Columbia Venture, LLC (“Columbia Venture”) purchased land to develop along the Congaree River in Richland County, South Carolina. It planned for a $1 billion development on the property, called the Green Diamond. Columbia Venture knew at the time of the purchase that FEMA was in the process of revising the area flood maps and designating most of the property as lying within a regulatory floodway. Under federal law and the Richland County, S.C., Code § 8–62(h), development was generally not permitted in a regulatory floodway.
On February 20, 2002, FEMA’s revised floodway determinations, placing 3,130 acres of Columbia Venture’s property within a regulatory floodway, became final. Columbia Venture appealed FEMA’s findings in federal court but was unsuccessful. Columbia Venture then filed suit, claiming the County’s actions constituted an unconstitutional taking and a substantive due process violation. The Special Referee granted summary judgment in favor of the County as to Columbia Venture’s per se taking claim and substantive due process claim, but denied summary judgment on Columbia Venture’s regulatory taking claim. Columbia Venture’s regulatory taking claim was tried before the Special Referee who found that Richland County’s actions did not constitute a taking.
On appeal the Supreme Court affirmed holding that:
1 The county did not take a flowage easement on property;
2 The county did not engage in exaction of property;
3 The county’s restrictions did not amount to a categorical taking of property; and
4 The county’s restrictions did not constitute a regulatory taking of property.
On the matter of flowage easement, Columbia Venture argued the County’s adoption of the revised FEMA flood maps was a flowage easement for which it was entitled to just compensation under the Takings Clause. The court disagreed stating that the Special Referee properly found Richland County’s floodway development restrictions were simply limitations on land use. The court acknowledged that government-induced flooding may constitute a taking that would justify compensation. For flooding to amount to a taking, there must be a causal connection between the challenged government act and the increased flooding. Additionally, a compensable taking occurs only where a claimant shows an actual increase in the frequency or severity of flooding. Here the existing levees had remained in place, and the County’s actions in adopting FEMA’s revised flood maps did not increase the flood hazard to which Columbia Venture’s property has historically been exposed. The County’s ordinances, which allowed for maintenance and repair but prohibit expansion of the existing levees, merely maintained the status quo in terms of the flood risk. Thus, in the absence of any increase in flooding attributable to an act of the County, the court affirmed the Special Referee’s finding that the County did not take a flowage easement.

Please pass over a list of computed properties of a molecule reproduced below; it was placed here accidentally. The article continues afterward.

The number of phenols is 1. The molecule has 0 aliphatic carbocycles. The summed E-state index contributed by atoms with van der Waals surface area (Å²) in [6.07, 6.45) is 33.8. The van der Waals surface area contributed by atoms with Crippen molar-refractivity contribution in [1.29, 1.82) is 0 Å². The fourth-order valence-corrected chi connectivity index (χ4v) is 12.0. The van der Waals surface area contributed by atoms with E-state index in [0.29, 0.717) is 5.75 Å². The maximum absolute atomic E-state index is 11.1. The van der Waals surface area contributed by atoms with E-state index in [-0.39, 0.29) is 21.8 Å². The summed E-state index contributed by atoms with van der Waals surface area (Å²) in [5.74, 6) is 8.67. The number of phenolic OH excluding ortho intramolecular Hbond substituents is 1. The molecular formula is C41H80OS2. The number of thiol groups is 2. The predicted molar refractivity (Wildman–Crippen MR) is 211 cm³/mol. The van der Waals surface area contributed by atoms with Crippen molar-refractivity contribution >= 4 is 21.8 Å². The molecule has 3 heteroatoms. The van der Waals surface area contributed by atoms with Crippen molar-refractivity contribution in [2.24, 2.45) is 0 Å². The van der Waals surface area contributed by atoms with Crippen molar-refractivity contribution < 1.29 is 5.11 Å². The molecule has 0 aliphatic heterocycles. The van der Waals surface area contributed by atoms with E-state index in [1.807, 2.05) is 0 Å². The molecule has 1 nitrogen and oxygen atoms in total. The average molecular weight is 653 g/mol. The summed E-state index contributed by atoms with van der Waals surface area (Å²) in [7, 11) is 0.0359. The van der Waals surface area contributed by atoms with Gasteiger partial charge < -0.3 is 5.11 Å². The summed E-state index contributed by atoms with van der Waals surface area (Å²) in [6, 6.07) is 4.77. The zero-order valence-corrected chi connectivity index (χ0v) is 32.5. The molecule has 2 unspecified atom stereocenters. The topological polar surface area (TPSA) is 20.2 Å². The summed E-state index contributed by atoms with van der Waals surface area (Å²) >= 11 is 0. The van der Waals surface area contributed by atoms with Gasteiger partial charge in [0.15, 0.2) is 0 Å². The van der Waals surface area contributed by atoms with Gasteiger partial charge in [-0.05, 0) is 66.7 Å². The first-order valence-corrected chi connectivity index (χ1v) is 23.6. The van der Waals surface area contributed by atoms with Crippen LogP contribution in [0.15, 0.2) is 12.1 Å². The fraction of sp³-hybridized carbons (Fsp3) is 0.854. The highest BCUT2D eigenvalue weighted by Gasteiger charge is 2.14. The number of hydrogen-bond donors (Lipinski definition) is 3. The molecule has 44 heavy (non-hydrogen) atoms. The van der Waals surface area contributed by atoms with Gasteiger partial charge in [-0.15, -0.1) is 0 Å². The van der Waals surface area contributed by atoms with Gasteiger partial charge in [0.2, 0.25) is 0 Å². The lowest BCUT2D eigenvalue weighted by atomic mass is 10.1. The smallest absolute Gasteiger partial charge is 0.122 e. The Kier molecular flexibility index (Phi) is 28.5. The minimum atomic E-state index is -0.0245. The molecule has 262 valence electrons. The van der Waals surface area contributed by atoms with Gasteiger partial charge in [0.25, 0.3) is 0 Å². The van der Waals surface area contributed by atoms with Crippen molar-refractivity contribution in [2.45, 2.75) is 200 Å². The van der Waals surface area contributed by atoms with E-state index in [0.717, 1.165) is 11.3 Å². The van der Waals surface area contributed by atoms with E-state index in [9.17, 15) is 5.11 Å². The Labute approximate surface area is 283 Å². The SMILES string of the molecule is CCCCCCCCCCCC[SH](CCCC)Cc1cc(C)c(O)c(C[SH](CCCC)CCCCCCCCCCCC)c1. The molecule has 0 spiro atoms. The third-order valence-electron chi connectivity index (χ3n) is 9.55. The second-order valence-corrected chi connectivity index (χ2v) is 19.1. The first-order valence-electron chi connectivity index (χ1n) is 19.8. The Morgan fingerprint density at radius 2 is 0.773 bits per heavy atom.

The National Flood Insurance Program was enacted in 1968, and the County had been a participant before Columbia Venture purchased the property. At the time of the purchase, Columbia Venture was aware of the revised FEMA flood map’s floodway designation and the fact that such designation carried with it extensive regulatory implications affecting over seventy percent of the property. Although Columbia Venture may have subjectively believed that, in spite of all this, it would nevertheless be allowed to develop the extensive Green Diamond project, the court found any such expectation was not objectively reasonable because Columbia Venture did not know if it could convince FEMA to issue a Flood Map with no floodway. Columbia Venture did not know whether it could upgrade its levee to meet FEMA’s levee certification requirements. It did not know whether Richland County would ultimately accept responsibility for maintenance. It did not even have the financial resources in hand to undertake levee construction. This all made Columbia Venture’s expectations unreasonable.
The court concluded the Special Referee correctly determined that Columbia Venture’s lack of reasonable investment-backed expectations coupled with the legitimate and substantial health and safety-related bases for the County’s floodplain development restrictions outweighed Columbia Venture’s economic injury, and under Penn Central, no regulatory taking occurred
Columbia Venture, LLC v Richland County, 2015 WL 4751034 (SC 8/12/2015)